MEDIATION is the way forward. In an ideal situation, mediation will help the divorcing couple come to an agreement that is suitable for both parties and their children. This way, the agreement is made by both parties and not by the judge, who would not know the family or the child.
Mediator, advocate and solicitor Lim Siew Symn says that mediation gives control on the outcome to the parents.
Here, she shares her knowledge on the issue:
How can mediation help in custody disputes?
Parents have more control over the outcome of a custody dispute, if they mediate. Generally, if they take the litigation route, the courts have to look to the statutes and case law in deciding on an outcome. No two families are the same, even if the surrounding facts may be similar. What’s ideal for one family may not be for another.
Mediation gives parents an opportunity to work towards a sustainable settlement, given their individual needs. These conversations are naturally difficult to begin with, but mediation provides the structure and the environment for parties to get to the heart of the matter, the issues that are really important to them.
Who decides the custody in mediation cases?
It is the parents who decide how to share in their children’s time, through mediated discussions. Unlike an arbitrator or judge, the mediator’s job is not to decide for them. Rather, it is to help re-establish the channels of communication between the parents and to help manage this process of communication, so that they are able to systematically isolate and communicate effectively on these issues.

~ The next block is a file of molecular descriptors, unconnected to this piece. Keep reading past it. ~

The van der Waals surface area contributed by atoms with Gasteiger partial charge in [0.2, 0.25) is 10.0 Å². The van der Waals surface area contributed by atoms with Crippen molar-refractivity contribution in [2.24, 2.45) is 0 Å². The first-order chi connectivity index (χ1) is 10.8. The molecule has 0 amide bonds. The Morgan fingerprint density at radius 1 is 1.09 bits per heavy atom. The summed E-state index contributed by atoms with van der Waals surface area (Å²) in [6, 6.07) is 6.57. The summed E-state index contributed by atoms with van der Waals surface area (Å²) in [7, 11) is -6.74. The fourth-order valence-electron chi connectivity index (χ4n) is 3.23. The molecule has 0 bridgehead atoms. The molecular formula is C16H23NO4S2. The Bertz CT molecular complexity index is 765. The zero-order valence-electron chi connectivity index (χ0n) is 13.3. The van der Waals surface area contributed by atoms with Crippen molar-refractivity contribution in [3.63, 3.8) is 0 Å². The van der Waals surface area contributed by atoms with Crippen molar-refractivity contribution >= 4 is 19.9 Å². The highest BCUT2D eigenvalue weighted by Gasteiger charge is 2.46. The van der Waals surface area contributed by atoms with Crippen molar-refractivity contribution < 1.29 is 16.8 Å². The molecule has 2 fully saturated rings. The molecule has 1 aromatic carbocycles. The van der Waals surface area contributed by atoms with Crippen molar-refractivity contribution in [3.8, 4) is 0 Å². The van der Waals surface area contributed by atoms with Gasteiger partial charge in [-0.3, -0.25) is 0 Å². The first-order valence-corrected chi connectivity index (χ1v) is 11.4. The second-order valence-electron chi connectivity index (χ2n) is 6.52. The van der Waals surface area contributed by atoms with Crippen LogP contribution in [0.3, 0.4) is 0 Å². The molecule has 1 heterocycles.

The mediator’s job is also to help parents, together with their legal advisers, make informed decisions as to what their options are, and which of these options would be best.
Do many families go through mediation in Malaysia to decide on custody?
Most of my clients who have children, and who wish to mediate the terms of their divorce / separation, would invariably wish to settle custody terms as well. Whether they will benefit from mediation would depend on their commitment to the process, the level of conflict between the parties at the time and whether there is a power imbalance between them, their ability to communicate effectively and their commitment to their child’s wellbeing.
Do the children have any say in who they live with?
It would really depend on the age and maturity of the individual child. It’s best if the parties (jointly) appoint an independent child psychologist, to evaluate the child and make recommendations (for discussion at mediation) that would assist them in making decisions about what’s best for their child.
What if everything is agreed on, and months or years later, one parent, or the child, is unhappy with the arrangement? What happens then?
They would be able to either mediate their dispute or refer it to the courts. – By BRIGITTE ROZARIO